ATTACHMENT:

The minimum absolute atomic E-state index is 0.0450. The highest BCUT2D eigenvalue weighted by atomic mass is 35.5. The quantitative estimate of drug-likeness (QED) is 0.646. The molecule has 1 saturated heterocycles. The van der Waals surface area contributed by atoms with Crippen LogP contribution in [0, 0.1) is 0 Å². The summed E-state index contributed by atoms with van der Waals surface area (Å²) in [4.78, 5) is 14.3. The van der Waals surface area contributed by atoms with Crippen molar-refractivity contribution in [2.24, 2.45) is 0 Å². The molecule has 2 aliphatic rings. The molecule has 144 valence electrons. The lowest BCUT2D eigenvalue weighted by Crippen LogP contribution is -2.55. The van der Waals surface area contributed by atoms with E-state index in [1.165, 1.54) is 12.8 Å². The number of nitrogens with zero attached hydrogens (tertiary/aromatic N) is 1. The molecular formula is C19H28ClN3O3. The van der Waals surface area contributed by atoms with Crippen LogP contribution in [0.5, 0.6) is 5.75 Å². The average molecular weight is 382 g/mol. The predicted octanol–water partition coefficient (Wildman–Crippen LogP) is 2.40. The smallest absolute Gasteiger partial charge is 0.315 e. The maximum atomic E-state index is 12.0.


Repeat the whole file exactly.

The minimum absolute atomic E-state index is 0.0450. The highest BCUT2D eigenvalue weighted by atomic mass is 35.5. The quantitative estimate of drug-likeness (QED) is 0.646. The molecule has 1 saturated heterocycles. The van der Waals surface area contributed by atoms with Crippen LogP contribution in [0, 0.1) is 0 Å². The summed E-state index contributed by atoms with van der Waals surface area (Å²) in [4.78, 5) is 14.3. The van der Waals surface area contributed by atoms with Crippen molar-refractivity contribution in [2.24, 2.45) is 0 Å². The molecule has 2 aliphatic rings. The molecule has 144 valence electrons. The lowest BCUT2D eigenvalue weighted by Crippen LogP contribution is -2.55. The van der Waals surface area contributed by atoms with E-state index in [1.165, 1.54) is 12.8 Å². The number of nitrogens with zero attached hydrogens (tertiary/aromatic N) is 1. The molecular formula is C19H28ClN3O3. The van der Waals surface area contributed by atoms with Crippen LogP contribution in [0.5, 0.6) is 5.75 Å². The average molecular weight is 382 g/mol. The predicted octanol–water partition coefficient (Wildman–Crippen LogP) is 2.40. The smallest absolute Gasteiger partial charge is 0.315 e. The maximum atomic E-state index is 12.0.